Walter de la Mare is one of England’s best known writers, producing great works that were often atmospheric, slightly scary and with a touch of mystery. Born in south east London in 1873 into fairly privileged circumstances he was accorded, on his death in 1956, the honour of having his ashes buried in the crypt of St Pauls Cathedral. He had, in fact, been a choirboy while attending the St Paul’s Cathedral Choir School and left school at age 16 to work for the Anglo-American (Standard) Oil Company in London as a clerk in the department of statistics. Curiously, when he left this employment at only 35 years of age, he was awarded a Government pension and was able to retire to concentrate fully on his writing
It was at the age of 22 that his writing career really began when he published a story in the Sketch newspaper called Kismet but he used the pseudonym Walter Ramal at this time. He was probably given much encouragement by his mother, Lady Sophia, to follow a literary career. She was a relative of the famous poet Robert Browning. De la Mare’s family life was happily spent in Taplow in Buckinghamshire where he and his wife had four children. His son Richard followed him into the business although on the publishing side, as opposed to writing. Richard published many of his father’s books as the Chairman of the well-known publishing house Faber and Faber.
It was a fairly modest beginning to a great writing career though. Writing for different periodicals gave him the confidence to publish such collections of poetry as Songs Of Childhood, again under his pen name Walter Ramal. As the 20th century neared the end of its first decade Walter changed direction, concentrating on the eerie and the mysterious. The Return came out in 1910 and was about the spiritual possession of a man by an 18th century pirate and he followed this up with a successful collection of poems called The Listeners, published in 1912. The title poem has been widely studied and anthologised and features a lone Traveller haunted by a supernatural presence. Here are a few lines from this piece:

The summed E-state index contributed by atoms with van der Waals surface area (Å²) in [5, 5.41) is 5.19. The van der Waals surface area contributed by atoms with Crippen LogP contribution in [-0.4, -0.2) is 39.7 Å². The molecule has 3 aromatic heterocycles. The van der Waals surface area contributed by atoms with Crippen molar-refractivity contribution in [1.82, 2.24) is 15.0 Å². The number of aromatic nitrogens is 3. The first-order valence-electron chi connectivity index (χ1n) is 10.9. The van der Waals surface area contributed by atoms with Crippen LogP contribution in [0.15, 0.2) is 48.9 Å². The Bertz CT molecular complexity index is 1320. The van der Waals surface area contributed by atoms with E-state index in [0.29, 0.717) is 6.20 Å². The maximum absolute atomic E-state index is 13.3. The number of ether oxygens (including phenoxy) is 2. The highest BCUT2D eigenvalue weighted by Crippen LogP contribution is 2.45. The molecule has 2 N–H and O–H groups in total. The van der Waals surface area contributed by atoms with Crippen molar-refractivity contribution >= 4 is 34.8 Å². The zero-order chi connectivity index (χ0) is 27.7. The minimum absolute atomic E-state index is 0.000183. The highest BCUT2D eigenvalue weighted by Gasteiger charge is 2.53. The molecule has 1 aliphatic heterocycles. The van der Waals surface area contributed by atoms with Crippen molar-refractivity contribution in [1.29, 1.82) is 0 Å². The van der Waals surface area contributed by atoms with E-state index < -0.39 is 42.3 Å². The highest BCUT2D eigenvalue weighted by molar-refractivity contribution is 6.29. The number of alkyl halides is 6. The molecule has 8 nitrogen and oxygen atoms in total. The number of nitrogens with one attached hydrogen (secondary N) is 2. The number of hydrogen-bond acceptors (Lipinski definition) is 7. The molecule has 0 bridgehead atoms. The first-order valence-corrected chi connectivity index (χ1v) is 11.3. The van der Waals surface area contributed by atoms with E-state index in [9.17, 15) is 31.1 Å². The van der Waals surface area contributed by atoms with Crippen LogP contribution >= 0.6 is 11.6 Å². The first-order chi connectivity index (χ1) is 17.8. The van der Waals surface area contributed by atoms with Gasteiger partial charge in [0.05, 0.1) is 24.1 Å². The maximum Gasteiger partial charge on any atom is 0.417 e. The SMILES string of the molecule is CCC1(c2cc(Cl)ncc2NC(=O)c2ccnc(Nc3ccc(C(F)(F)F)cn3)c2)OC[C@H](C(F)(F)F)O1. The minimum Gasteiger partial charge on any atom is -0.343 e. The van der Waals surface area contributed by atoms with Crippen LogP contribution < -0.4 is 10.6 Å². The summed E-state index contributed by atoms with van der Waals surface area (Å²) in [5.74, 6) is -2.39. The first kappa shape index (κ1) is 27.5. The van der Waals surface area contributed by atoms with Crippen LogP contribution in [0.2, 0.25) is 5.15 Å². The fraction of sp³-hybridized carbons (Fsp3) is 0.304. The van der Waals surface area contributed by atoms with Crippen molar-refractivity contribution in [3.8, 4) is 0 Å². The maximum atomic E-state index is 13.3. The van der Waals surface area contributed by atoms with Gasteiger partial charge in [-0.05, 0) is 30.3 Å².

Walter de la Mare had a strange writing style that was often compared to that of Blake for its dreamlike characteristics. Although some of his stories have appeared in horror collections they could not really be described as true horror stories but many did contain a hint of hidden malevolence. He wrote of many things that were commonplace and he explored death, dreams and the wonder of childhood.
His career attracted many honours and awards, the most notable being the Companion of Honour in 1948 and the Order of Merit in 1953. He received honorary degrees from both Oxford and Cambridge and he was driven to write prose and poetry right up to the time of his death in 1956. He had already suffered a coronary thrombosis nine years earlier but the second one killed him at the age of 84.